According to a team of researchers at the University of Cambridge and the National Institutes of Health (NIH), USA, a novel and comparatively simple technique that maps the wiring of the brain has indicated a relationship between how well connected a person’s brain regions are and their intelligence.
Credit: MriMan/ Shutterstock.com
The study, which was published in the journal Neuron, suggests that it is possible to build up a map of the connectome---the connections in the brain---by examining conventional brain scans obtained using a magnetic resonance imaging (MRI) scanner.
Scientists, for the past few years, have been making a concerted effort to map the connectome and to understand its association with human behaviors like intelligence and mental health disorders.
The current study used a conventional 3T MRI scanner---where 3T stands for the strength of the magnetic field---to compare the brains of 296 typically developing adolescent participants. The findings were then validated via a cohort study of another 124 participants.
A conventional MRI scan provides a single image of the brain that enables the calculation of multiple structural features of the brain; i. e., each region of the brain can be described using nearly ten distinct characteristics.
If two regions of the brain have similar profiles, the researchers described them as having “morphometric similarity,” and are assumed to be a connected network.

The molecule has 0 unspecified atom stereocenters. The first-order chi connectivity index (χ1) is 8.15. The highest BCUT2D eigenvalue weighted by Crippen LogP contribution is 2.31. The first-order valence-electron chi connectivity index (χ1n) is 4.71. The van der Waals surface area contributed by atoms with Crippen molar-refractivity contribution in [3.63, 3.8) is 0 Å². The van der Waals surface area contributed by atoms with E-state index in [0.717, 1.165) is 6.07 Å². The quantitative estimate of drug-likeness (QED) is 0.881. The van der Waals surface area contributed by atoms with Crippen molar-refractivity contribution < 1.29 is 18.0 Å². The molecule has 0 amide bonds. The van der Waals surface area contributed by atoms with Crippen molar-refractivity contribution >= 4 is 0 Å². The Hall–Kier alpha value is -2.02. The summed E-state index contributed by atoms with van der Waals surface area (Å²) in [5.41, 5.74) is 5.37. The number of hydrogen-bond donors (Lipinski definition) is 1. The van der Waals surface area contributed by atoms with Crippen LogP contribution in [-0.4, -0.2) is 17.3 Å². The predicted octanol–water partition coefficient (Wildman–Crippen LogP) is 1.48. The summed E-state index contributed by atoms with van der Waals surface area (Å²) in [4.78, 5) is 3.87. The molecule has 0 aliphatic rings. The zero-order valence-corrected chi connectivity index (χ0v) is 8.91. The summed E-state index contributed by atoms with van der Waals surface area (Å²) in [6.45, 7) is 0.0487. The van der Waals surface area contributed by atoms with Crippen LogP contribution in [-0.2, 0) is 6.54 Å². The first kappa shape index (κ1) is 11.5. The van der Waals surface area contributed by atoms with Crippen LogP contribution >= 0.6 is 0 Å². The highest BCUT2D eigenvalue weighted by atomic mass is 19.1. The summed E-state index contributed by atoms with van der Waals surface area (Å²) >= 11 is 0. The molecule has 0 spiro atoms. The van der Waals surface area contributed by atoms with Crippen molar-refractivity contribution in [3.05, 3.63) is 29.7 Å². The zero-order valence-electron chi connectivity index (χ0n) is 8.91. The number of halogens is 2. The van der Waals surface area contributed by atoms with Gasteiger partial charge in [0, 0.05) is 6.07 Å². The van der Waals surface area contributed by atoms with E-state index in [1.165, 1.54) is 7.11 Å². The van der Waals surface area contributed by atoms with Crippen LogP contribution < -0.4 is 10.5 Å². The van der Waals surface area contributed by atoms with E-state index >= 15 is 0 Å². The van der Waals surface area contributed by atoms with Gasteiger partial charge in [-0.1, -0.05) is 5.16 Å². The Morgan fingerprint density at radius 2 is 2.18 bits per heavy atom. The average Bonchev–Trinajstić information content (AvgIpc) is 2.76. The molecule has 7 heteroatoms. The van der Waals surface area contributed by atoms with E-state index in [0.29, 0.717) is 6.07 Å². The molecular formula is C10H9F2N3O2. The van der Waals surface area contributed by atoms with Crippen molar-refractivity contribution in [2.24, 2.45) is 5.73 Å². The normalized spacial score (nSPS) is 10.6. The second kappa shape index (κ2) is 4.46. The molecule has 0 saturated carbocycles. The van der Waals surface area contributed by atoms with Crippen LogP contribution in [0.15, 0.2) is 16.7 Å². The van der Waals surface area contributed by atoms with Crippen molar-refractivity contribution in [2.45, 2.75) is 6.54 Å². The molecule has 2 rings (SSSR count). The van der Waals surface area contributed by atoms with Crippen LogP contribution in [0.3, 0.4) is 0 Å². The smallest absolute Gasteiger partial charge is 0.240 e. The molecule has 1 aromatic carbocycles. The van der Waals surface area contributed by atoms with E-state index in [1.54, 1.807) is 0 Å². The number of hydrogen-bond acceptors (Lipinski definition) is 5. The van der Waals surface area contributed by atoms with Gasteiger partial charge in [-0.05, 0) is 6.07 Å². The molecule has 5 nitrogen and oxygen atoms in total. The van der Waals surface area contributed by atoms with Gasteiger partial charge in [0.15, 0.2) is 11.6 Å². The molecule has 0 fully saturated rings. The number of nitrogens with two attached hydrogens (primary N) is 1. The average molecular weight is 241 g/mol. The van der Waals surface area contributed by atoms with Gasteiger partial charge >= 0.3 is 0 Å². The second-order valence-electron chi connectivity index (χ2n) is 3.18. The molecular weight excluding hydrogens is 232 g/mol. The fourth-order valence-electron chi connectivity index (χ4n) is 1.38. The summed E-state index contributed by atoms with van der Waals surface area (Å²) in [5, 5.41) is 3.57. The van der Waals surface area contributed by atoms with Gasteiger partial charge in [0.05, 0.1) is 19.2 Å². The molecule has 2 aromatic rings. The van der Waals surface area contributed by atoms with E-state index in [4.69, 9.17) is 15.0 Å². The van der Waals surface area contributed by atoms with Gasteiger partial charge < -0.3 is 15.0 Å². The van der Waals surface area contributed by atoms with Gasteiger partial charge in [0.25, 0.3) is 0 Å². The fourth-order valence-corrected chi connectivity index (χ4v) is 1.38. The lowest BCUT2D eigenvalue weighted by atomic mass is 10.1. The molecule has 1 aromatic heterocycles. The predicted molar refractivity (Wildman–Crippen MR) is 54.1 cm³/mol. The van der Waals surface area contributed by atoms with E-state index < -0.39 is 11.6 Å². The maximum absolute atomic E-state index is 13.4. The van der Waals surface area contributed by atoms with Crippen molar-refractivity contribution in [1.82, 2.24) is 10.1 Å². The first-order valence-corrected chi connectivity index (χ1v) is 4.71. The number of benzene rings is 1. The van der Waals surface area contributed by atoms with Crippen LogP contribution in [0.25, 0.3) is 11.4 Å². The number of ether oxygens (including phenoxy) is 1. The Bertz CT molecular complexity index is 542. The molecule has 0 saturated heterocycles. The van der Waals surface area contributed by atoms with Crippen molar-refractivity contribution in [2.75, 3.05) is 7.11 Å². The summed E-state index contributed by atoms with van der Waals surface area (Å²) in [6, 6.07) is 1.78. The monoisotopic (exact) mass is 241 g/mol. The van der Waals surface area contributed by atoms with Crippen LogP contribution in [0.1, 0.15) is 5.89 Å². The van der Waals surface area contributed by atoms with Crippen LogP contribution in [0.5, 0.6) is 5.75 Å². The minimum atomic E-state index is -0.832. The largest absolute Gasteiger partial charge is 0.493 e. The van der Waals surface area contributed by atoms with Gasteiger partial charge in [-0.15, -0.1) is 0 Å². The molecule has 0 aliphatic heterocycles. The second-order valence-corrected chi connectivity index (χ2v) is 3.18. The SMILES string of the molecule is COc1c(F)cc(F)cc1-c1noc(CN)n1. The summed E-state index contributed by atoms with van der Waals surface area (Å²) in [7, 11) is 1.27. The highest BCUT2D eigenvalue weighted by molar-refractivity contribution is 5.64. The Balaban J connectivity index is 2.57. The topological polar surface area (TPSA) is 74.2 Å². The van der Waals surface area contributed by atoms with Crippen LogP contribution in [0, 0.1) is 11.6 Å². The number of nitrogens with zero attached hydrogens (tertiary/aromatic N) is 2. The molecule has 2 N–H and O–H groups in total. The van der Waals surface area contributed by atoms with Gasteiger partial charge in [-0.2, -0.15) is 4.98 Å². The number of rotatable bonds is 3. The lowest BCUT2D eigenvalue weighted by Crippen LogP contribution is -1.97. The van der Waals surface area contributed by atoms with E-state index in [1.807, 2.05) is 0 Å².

This assumption was verified using publically available MRI data on a cohort of 31 juvenile rhesus macaque monkeys, in order to compare to “gold-standard” connectivity estimates in that species.
The team built up a map indicating how well connected the major connection points, called “hubs,” between different regions of the brain network were, by utilizing the morphometric similarity networks (MSNs).
The findings suggested an association between the connectivity in the MSNs in brain regions related with higher order functions, like problem solving and language, and intelligence.
We saw a clear link between the “hubbiness” of higher-order brain regions---in other words, how densely connected they were to the rest of the network---and an individual's IQ. This makes sense if you think of the hubs as enabling the flow of information around the brain---the stronger the connections, the better the brain is at processing information."
Jakob Seidlitz, University of Cambridge and NIH
While the IQ of each participant varies, the MSNs accounted for nearly 40% of those variations. According to the researchers, it might be possible for a higher resolution multi-modal data provided by a 7T scanner to account for a further greater proportion of the individual variation.
However, the study does not provide data on the source of this variation, as well as on the reason for some brains to be more connected than others---like genetics or educational upbringing---added Seidlitz. It also lacks data on how these connections strengthen or weaken across development.
Professor Ed Bullmore, Head of Psychiatry at Cambridge, commented: "This could take us closer to being able to get an idea of intelligence from brain scans, rather than having to rely on IQ tests."
According to Bullmore, the new technique could also aid us in understanding how the symptoms of mental health disorders like anxiety, depression, or even schizophrenia arise from variations in connectivity within the brain.